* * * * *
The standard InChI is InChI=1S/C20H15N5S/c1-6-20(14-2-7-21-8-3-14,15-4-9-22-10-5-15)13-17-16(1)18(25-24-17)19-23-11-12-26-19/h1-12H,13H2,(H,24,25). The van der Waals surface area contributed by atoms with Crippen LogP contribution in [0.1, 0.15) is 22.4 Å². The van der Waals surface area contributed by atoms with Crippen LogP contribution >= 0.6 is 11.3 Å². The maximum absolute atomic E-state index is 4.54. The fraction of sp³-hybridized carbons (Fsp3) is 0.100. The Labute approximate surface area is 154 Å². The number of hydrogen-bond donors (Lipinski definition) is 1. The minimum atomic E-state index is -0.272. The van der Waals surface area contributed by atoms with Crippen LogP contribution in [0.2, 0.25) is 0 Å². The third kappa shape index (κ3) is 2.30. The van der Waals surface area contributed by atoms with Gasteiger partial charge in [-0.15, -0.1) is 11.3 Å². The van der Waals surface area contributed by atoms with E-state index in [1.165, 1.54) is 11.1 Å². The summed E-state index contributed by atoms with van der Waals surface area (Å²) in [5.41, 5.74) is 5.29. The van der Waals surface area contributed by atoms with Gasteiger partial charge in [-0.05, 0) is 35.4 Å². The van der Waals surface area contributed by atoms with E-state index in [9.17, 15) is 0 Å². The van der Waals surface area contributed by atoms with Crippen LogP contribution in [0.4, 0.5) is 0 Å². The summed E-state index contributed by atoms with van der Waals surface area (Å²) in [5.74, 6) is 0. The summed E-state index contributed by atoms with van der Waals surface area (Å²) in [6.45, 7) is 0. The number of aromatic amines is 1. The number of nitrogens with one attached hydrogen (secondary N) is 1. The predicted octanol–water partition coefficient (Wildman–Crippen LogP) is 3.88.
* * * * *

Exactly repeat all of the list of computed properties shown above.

The standard InChI is InChI=1S/C20H15N5S/c1-6-20(14-2-7-21-8-3-14,15-4-9-22-10-5-15)13-17-16(1)18(25-24-17)19-23-11-12-26-19/h1-12H,13H2,(H,24,25). The van der Waals surface area contributed by atoms with Crippen LogP contribution in [0.1, 0.15) is 22.4 Å². The van der Waals surface area contributed by atoms with Crippen LogP contribution >= 0.6 is 11.3 Å². The maximum absolute atomic E-state index is 4.54. The fraction of sp³-hybridized carbons (Fsp3) is 0.100. The Labute approximate surface area is 154 Å². The number of hydrogen-bond donors (Lipinski definition) is 1. The minimum atomic E-state index is -0.272. The van der Waals surface area contributed by atoms with Crippen LogP contribution in [0.2, 0.25) is 0 Å². The third kappa shape index (κ3) is 2.30. The van der Waals surface area contributed by atoms with Gasteiger partial charge in [-0.15, -0.1) is 11.3 Å². The van der Waals surface area contributed by atoms with E-state index in [1.165, 1.54) is 11.1 Å². The summed E-state index contributed by atoms with van der Waals surface area (Å²) in [5.41, 5.74) is 5.29. The van der Waals surface area contributed by atoms with Gasteiger partial charge in [-0.05, 0) is 35.4 Å². The van der Waals surface area contributed by atoms with E-state index in [9.17, 15) is 0 Å². The van der Waals surface area contributed by atoms with Crippen LogP contribution in [0.4, 0.5) is 0 Å². The summed E-state index contributed by atoms with van der Waals surface area (Å²) in [5.74, 6) is 0. The summed E-state index contributed by atoms with van der Waals surface area (Å²) in [6.45, 7) is 0. The number of aromatic amines is 1. The number of nitrogens with one attached hydrogen (secondary N) is 1. The predicted octanol–water partition coefficient (Wildman–Crippen LogP) is 3.88.